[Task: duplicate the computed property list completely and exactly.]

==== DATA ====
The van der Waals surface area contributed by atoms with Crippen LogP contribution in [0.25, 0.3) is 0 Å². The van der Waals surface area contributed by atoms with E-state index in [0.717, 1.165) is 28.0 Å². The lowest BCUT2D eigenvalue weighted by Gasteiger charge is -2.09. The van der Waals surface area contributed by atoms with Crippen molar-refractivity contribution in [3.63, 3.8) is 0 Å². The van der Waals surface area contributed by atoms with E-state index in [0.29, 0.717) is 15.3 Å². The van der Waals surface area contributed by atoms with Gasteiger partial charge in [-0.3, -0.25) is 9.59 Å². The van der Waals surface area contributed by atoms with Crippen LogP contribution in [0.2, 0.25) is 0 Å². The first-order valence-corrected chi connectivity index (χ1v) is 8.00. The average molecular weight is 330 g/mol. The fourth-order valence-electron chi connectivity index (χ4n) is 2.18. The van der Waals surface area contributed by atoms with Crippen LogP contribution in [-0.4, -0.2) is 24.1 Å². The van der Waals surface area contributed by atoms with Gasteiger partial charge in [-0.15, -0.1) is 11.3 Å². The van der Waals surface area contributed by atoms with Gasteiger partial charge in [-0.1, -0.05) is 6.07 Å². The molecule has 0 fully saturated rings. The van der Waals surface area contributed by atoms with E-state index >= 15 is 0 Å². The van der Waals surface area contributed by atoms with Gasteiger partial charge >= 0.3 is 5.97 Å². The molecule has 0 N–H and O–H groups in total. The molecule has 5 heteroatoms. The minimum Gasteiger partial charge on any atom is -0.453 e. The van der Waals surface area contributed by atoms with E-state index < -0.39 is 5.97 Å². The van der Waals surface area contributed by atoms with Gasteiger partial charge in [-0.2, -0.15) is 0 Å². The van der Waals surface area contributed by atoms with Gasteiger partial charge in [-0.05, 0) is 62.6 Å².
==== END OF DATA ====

The van der Waals surface area contributed by atoms with Crippen LogP contribution in [0.25, 0.3) is 0 Å². The van der Waals surface area contributed by atoms with E-state index in [0.717, 1.165) is 28.0 Å². The lowest BCUT2D eigenvalue weighted by Gasteiger charge is -2.09. The van der Waals surface area contributed by atoms with Crippen molar-refractivity contribution in [3.63, 3.8) is 0 Å². The van der Waals surface area contributed by atoms with E-state index in [0.29, 0.717) is 15.3 Å². The van der Waals surface area contributed by atoms with Gasteiger partial charge in [-0.3, -0.25) is 9.59 Å². The van der Waals surface area contributed by atoms with Crippen LogP contribution in [0.2, 0.25) is 0 Å². The first-order valence-corrected chi connectivity index (χ1v) is 8.00. The average molecular weight is 330 g/mol. The fourth-order valence-electron chi connectivity index (χ4n) is 2.18. The van der Waals surface area contributed by atoms with Crippen LogP contribution in [-0.4, -0.2) is 24.1 Å². The van der Waals surface area contributed by atoms with Gasteiger partial charge in [-0.15, -0.1) is 11.3 Å². The van der Waals surface area contributed by atoms with Gasteiger partial charge in [-0.1, -0.05) is 6.07 Å². The molecule has 0 fully saturated rings. The van der Waals surface area contributed by atoms with E-state index >= 15 is 0 Å². The van der Waals surface area contributed by atoms with Gasteiger partial charge >= 0.3 is 5.97 Å². The molecule has 0 N–H and O–H groups in total. The molecule has 5 heteroatoms. The minimum Gasteiger partial charge on any atom is -0.453 e. The van der Waals surface area contributed by atoms with E-state index < -0.39 is 5.97 Å². The van der Waals surface area contributed by atoms with Gasteiger partial charge in [-0.2, -0.15) is 0 Å². The van der Waals surface area contributed by atoms with Gasteiger partial charge in [-0.05, 0) is 62.6 Å².